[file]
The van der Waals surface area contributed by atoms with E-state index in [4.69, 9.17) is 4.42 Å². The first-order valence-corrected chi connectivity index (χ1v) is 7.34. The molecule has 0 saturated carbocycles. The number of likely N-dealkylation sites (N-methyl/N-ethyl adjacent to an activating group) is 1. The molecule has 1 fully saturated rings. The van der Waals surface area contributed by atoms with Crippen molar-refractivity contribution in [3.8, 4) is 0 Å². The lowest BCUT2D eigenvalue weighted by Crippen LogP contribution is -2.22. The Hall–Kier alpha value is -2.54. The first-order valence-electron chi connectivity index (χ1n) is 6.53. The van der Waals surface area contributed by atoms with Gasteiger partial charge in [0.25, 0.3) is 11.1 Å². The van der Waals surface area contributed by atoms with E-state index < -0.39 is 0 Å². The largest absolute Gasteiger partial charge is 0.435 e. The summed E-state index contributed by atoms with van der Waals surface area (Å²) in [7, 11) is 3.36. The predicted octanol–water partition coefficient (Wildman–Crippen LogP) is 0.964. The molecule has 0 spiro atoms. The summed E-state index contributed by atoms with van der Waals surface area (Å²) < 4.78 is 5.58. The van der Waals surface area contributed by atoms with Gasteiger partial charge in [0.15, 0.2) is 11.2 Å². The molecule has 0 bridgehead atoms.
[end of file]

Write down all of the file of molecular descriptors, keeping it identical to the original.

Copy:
The van der Waals surface area contributed by atoms with E-state index in [4.69, 9.17) is 4.42 Å². The first-order valence-corrected chi connectivity index (χ1v) is 7.34. The molecule has 0 saturated carbocycles. The number of likely N-dealkylation sites (N-methyl/N-ethyl adjacent to an activating group) is 1. The molecule has 1 fully saturated rings. The van der Waals surface area contributed by atoms with Crippen molar-refractivity contribution in [3.8, 4) is 0 Å². The lowest BCUT2D eigenvalue weighted by Crippen LogP contribution is -2.22. The Hall–Kier alpha value is -2.54. The first-order valence-electron chi connectivity index (χ1n) is 6.53. The van der Waals surface area contributed by atoms with Gasteiger partial charge in [0.25, 0.3) is 11.1 Å². The van der Waals surface area contributed by atoms with E-state index < -0.39 is 0 Å². The largest absolute Gasteiger partial charge is 0.435 e. The summed E-state index contributed by atoms with van der Waals surface area (Å²) in [7, 11) is 3.36. The predicted octanol–water partition coefficient (Wildman–Crippen LogP) is 0.964. The molecule has 0 spiro atoms. The summed E-state index contributed by atoms with van der Waals surface area (Å²) < 4.78 is 5.58. The van der Waals surface area contributed by atoms with Gasteiger partial charge in [0.15, 0.2) is 11.2 Å². The molecule has 0 bridgehead atoms.